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Posts Tagged ‘Moshe Rabbeinu’

The Living Megillah (Part Four)

Wednesday, January 20th, 2010

I have often been told that, when it comes to Jewish self-discovery – teshuvah, it is easier to reach out to females than to males and, indeed, there are some indications of this. But I have found this theory to be wrong. If, in some circles, there are more females attending Torah study programs, it is only because the men have not yet been tapped. The truth is that the pintele Yid is as potent in males as females and is able to ignite the heart of a man even as that of a woman. Just as the pintele Yid is not affected by the ravages of time, so it is not subject to gender differences.

Tommy’s story is a case in point. His first Hineni encounter occurred on a Tuesday night at my Torah class at KJ. He had been dating Donna, a lovely woman, who, for some reason, insisted that he come to my class. Tommy himself was a personable businessman from a totally secular background. He had no knowledge of Judaism and that Tuesday night class was his first Torah exposure.

As always, the formula worked – the magic of Hashem’s words are so powerful that they can awaken even the most dormant, assimilated heart. So it was that, as Tommy absorbed the teachings of the parshah, the pintele Yid in his neshamah started to flicker, and in no time at all, burst into a flame. Tommy wanted to find out more, obtained a copy of one of my books and asked me to sign it for him.

“What is your Jewish name?” I asked.

“I don’t have one,” he answered matter-of-factly.

“Are you certain?” I asked. “Could it be that someone in your family …your parents, an elderly aunt or uncle, might know what your Jewish name is, even if you, yourself are not aware of it?”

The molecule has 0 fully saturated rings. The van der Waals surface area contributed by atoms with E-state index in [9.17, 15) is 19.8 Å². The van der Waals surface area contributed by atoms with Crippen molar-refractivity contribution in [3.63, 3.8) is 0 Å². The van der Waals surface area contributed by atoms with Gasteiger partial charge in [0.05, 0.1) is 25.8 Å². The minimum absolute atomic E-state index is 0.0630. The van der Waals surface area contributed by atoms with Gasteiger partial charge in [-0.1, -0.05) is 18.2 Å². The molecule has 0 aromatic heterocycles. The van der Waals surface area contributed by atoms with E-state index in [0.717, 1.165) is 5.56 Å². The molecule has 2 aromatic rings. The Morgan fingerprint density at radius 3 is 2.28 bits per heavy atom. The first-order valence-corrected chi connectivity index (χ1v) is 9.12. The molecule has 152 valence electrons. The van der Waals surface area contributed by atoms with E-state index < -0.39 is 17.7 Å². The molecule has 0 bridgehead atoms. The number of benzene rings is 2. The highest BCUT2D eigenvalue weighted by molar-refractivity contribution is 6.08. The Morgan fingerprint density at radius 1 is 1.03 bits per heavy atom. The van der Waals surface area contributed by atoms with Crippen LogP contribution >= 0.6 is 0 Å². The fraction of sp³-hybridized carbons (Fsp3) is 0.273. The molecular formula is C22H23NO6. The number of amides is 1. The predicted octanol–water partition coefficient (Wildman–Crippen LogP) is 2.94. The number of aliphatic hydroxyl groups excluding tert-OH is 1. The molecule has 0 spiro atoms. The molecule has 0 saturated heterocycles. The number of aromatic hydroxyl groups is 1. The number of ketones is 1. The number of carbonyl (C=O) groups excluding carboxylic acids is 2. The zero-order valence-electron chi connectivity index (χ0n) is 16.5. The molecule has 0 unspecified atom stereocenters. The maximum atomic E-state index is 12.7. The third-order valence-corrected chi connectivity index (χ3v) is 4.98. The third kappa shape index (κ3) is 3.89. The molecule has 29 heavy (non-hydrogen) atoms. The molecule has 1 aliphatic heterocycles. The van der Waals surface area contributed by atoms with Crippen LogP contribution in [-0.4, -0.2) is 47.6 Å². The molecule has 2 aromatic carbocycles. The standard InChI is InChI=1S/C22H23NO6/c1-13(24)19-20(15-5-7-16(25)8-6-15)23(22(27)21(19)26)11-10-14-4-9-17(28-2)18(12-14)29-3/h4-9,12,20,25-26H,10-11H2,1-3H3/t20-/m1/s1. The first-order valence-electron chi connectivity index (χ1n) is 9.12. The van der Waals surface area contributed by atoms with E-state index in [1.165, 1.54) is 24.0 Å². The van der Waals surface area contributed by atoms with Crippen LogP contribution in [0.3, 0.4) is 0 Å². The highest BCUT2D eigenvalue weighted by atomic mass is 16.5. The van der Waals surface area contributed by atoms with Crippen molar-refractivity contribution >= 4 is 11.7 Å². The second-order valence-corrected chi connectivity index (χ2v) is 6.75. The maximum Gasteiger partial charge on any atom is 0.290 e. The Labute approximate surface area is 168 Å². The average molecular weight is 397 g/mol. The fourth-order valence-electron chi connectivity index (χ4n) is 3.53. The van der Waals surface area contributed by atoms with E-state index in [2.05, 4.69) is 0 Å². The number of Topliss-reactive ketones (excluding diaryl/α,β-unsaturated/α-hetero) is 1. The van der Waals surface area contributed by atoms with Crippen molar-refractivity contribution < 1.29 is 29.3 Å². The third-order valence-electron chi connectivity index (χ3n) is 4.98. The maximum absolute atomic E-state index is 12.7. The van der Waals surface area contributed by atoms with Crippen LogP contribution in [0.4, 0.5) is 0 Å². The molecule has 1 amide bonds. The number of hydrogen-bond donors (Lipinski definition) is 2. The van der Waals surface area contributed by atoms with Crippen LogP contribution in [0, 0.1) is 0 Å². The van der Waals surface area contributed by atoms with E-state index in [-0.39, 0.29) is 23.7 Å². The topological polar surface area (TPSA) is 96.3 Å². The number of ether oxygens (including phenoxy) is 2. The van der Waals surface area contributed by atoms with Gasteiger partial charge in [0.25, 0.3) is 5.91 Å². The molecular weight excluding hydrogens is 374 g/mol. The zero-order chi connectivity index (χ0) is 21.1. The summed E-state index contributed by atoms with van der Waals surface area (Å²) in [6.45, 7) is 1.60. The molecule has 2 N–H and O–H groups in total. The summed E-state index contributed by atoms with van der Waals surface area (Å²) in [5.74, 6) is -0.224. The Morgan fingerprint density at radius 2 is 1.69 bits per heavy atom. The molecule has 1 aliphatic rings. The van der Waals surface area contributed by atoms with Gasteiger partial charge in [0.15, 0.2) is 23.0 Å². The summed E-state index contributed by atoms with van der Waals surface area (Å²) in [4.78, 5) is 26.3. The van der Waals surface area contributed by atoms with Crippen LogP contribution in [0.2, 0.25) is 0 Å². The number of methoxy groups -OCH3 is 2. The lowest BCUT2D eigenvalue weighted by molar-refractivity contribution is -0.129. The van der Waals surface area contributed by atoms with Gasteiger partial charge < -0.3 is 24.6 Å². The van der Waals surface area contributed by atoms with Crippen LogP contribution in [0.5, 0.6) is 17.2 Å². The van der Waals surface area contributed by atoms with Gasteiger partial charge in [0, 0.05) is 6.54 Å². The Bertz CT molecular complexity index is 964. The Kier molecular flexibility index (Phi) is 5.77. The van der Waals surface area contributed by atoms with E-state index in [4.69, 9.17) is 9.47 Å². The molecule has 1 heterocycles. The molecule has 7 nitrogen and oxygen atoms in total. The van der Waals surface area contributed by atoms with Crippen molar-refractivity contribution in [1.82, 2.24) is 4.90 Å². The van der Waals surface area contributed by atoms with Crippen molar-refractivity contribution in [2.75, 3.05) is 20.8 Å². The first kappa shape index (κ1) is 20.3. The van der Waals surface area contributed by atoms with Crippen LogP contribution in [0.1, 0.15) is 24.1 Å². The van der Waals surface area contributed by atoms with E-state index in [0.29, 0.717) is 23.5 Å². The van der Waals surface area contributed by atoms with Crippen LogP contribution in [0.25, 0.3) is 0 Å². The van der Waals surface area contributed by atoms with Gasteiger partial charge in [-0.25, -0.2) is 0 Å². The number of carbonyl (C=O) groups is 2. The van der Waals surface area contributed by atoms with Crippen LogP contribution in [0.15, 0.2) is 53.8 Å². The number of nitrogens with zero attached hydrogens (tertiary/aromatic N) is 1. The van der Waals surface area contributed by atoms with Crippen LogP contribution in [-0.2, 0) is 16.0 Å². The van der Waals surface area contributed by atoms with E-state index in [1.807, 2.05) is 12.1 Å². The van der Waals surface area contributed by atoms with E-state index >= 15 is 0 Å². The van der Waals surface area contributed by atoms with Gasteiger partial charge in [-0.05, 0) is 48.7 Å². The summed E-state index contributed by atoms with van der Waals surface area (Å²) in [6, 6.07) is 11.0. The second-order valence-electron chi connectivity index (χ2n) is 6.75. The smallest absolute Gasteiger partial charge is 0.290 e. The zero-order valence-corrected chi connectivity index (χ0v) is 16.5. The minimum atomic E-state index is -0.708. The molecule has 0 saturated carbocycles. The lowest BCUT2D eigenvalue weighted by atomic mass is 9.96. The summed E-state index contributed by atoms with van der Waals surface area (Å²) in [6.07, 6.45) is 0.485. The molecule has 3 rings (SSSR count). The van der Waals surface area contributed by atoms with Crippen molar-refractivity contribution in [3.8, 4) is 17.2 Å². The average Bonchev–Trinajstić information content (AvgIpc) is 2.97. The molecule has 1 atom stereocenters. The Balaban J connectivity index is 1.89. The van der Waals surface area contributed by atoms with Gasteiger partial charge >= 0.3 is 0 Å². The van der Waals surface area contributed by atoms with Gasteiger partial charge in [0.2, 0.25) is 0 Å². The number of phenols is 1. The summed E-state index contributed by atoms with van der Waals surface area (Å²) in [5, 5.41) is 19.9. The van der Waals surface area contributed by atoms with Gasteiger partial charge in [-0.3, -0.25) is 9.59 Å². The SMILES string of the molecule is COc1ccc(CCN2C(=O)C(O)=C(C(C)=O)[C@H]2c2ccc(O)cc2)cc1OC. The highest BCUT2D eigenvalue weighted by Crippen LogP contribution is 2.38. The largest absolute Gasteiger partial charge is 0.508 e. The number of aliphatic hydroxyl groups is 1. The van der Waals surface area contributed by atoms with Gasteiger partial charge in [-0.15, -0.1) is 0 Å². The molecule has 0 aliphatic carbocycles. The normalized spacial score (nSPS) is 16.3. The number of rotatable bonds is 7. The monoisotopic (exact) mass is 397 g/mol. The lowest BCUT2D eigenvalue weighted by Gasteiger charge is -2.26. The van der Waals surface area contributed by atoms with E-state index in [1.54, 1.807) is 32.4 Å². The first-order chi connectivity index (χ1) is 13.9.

“No,” he assured me. “While they are Jewish, they are Reform Jews and I was never given a Jewish name.”

When I encounter such situations, it always raises a red flag and makes me wonder whether the person had a proper Bris. As we know, Jewish males are named at their Bris, so if a person has no Jewish name, it is possible that he never had one, or more likely, that a surgeon, rather than a mohel, performed the circumcision. While such an individual may have undergone a surgical procedure, he was not inducted into the Bris – G-d’s covenant… and indeed, upon further investigation, Tommy discovered that a surgeon had performed his circumcision in a hospital, but the covenant that Hashem sealed with our Father Abraham, binding us for all eternity, was never sanctified.

I explained to Tommy that this omission had to be rectified, and suggested that he attend my son, Rabbi Osher’s Talmud shiur and make arrangements with him to contact a mohel. At the same time, I told him to ask Rabbi Osher to take him for tefillin. The tefillin, I explained, represent a sign between the Jewish people and the Almighty G-d and have to be donned every weekday by every Jewish male. Tommy had a lot to digest as I explained the deeper significance of tefillin.